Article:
What leaders from both political parties have to say about the March primary

Pooja Lodhia Image
Thursday, March 7, 2024
What leaders from both major parties have to say about March primary
You're not imagining it. Leaders from both major parties actually agreed the March primary election went smoothly.

HOUSTON, Texas (KTRK) -- The March primary election in Harris County brought several outcomes, including a shakeup at the District Attorney's Office.

But, in this election, there was more than just a focus on the results.

The county's elections have been the center of legal fights from state leaders for years, putting a big focus on the election process here.

"We think this is a roaring success," Derek Kelly, the chief of staff of the Harris County Democratic Party, said.

"It was night and day difference from two years ago," Cindy Siegel, the Harris County Republican Party chair, said.

You're not imagining it. Leaders from both major parties actually agreed the election went smoothly.

It was the first time Harris County held a joint primary, where both parties share equipment and workers.

The county clerk asked for the change back in January, saying the county couldn't hold separate primaries like usual due to a new law requiring more polling places.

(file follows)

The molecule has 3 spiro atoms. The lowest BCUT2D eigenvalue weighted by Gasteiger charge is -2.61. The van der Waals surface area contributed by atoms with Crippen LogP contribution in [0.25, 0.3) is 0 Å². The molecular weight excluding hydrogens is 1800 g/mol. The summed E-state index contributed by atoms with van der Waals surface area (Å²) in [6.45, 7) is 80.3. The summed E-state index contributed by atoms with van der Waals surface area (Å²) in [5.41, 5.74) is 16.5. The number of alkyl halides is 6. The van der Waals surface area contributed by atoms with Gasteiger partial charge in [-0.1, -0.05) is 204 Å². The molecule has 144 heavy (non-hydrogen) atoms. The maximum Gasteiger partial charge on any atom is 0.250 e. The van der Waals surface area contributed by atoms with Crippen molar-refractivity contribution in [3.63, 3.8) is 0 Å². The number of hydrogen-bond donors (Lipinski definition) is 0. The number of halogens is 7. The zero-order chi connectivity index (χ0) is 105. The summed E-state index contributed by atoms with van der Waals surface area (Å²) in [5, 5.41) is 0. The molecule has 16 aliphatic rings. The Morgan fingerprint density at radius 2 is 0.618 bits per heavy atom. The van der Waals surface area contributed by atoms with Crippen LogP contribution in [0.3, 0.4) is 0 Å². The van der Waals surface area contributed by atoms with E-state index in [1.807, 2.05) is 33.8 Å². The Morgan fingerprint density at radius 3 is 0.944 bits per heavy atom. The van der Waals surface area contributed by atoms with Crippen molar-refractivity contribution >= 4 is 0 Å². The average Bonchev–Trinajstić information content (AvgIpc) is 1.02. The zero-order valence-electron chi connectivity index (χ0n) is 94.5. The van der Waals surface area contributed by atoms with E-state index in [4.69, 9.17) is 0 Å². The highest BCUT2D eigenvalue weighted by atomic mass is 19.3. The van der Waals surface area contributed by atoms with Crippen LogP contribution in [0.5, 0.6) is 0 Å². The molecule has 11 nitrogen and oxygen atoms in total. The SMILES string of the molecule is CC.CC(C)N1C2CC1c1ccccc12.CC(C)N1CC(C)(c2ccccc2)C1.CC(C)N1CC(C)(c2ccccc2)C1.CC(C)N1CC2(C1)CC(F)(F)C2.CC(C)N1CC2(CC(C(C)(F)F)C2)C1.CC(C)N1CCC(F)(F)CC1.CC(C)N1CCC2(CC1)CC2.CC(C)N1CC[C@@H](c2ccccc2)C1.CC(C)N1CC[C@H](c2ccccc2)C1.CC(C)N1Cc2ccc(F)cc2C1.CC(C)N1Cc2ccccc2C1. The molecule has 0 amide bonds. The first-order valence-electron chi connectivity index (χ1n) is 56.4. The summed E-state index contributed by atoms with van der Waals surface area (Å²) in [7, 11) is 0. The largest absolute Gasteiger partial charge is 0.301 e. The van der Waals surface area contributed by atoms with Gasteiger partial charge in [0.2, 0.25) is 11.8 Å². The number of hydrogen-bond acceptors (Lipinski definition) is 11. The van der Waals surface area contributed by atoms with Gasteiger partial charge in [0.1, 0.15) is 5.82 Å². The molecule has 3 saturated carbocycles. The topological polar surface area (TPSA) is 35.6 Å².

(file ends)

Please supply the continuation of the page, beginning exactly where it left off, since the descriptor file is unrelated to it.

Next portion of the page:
That law was passed by the Republican-controlled state legislature, but Siegel said it has had unintended consequences.

"It's not cost-effective. It doesn't make sense," she said.

Siegel said she hopes legislators will change the law when they meet again next year.

Until then, both parties will hold another joint primary for May's runoff election.

Dr. Michael Adams is a Texas Southern University professor of political science and the founding director of the Institute on Voter and Civic Engagement.

"Because of the partisan divide in the state of Texas, the primaries are normally the real elections," Adams said. "If you look in Harris County or in inner city Houston where the Democrats tend to prevail, well, if you won on yesterday as a Democrat, or if you win in May, you succeed in the general election. Statewide, we see the same thing as Republicans tend to dominate there."

Turnout was low in this primary.

Adams said it's a possible sign that neither national nor local candidates will inspire voters in November.

"It's a choice between Tweedle-Dee and Tweddle-Dum, so you really don't motivate people," he said. "We saw Gen Z people stay at home. There was nothing really resonating out there."

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